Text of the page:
Secondly – and to step out of the event arena for a moment – exhibitors need to ensure they are utilizing the social media assets your corporate organization may already have in place. Use this as a way to not only reach out to event attendees, but to raise awareness around the event and your organization’s participation in the event. Your company’s blogs, gated communities, and networks are prime areas to include your presence at events as part of your overall corporate communication and branding initiatives.

Possibly the most telling item on the survey: While one of the lesser tools utilized by exhibitors, Social Networking was cited as the 3rd most effective exhibit promotional tool (behind Hospitality Suites and Guerilla Marketing) … and more effective than traditional avenues such as handouts, email, print, and premiums. Again pointing to social media that, as Event Marketers, we need add to our arsenals.

Good luck!


Friday, February 5, 2010

Social Media & Event Marketing in 2010: Engagement!

Social Media continues to grow as a channel in the integrated Event Marketing mix. Any of a myriad of surveys and polls validates this trend, including one conducted by eMarketer, which notes 60% of the respondents planning to increase spend in Social Media in 2010. The confluence of the platforms and technologies available and the recession has, in short, driven Event Marketers to look at Social Media as an avenue to cost-effectively generate interest and demand for event portfolios.

There are a slew of Social Media options available, and new ones appear almost daily. But  Event Marketing strategies, tactics and campaigns don’t have the luxury of waiting for the next big platform: once an event – either live or virtual - is set, marketing commences with the tools in hand. Which begs the question: in which basket should Event Marketing leaders place today's eggs?

The over-arching answer, of course, is to explore and test a variety of social media platforms to determine what works. My take is that social media in the communications space: blogs and micro-blogs (i.e. Twitter), professional and social networking sites (LinkedIn, Facebook), and content-sharing platforms (YouTube, Flickr, SlideShare, etc.) are the keys for Event Marketing. Between them, an Event Marketing campaign team should develop a strong social media mix to support an event or event portfolio.

HOWEVER, I also think these all are only pieces of the ultimate goal: engagement. Continued, ongoing engagement. Social media has quickly brought many changes to Event Marketing, including the altering traditional communication strategies for both attendees and prospects. Event Marketing communication should no longer be on an “as needed” basis, tactically starting at X weeks out with a Save the Date email and ending with a post-event Thank You email, then re-ramping when the next promotional cycle ensues. Instead, B2B audiences will increasingly come to anticipate and expect social media-driven communities, networks and forums in which interaction – and engagement – is ongoing. Event marketing leaders who invest their increased Social Media spend in this arena will, in short, have the most to gain.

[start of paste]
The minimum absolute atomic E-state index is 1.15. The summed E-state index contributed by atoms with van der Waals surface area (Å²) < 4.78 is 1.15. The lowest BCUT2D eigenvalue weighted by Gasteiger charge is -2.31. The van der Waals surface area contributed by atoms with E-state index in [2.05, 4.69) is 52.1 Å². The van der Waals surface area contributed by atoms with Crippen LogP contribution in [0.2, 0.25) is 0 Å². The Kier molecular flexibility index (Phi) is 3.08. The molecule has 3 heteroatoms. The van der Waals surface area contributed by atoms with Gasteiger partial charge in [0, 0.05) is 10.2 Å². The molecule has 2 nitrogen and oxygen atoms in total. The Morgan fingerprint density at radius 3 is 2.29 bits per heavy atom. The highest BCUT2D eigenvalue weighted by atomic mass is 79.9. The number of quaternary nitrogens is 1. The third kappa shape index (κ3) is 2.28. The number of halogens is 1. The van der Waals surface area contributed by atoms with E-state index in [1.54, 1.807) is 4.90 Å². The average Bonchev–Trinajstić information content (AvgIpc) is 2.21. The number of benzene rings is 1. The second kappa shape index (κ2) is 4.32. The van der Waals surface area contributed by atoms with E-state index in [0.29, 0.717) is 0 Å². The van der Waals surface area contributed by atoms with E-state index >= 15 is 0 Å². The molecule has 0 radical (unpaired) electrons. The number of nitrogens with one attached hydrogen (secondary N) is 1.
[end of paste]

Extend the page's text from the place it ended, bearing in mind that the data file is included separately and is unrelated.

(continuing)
At a minimum, utilizing LinkedIn and Facebook both for their Event listing capability and Group feature (and, with Facebook, for its Fan Page) should be a starting point. Ning is another platform which, while mirroring LinkedIn, is set up for individual networks and communities. (If you are not familiar with Ning, do check out, a site is built in Ning.) And of course, there are software options available as well. Pathable is one example of such software, this one happens to be event-specific and acts as an aggregator of various SM platforms. (I am not affailiated with or endorsing any of the above, but noting them as the types of options available. Please use due diligence if you explore them.)

Planning and executing Event Marketing using Social Media is a topic and discussion for another post: the take-away here is, if you have not already, begin to take a serious look at how you can start building continued, vital communities as a continued engagement strategy surrounding your events.

Good luck!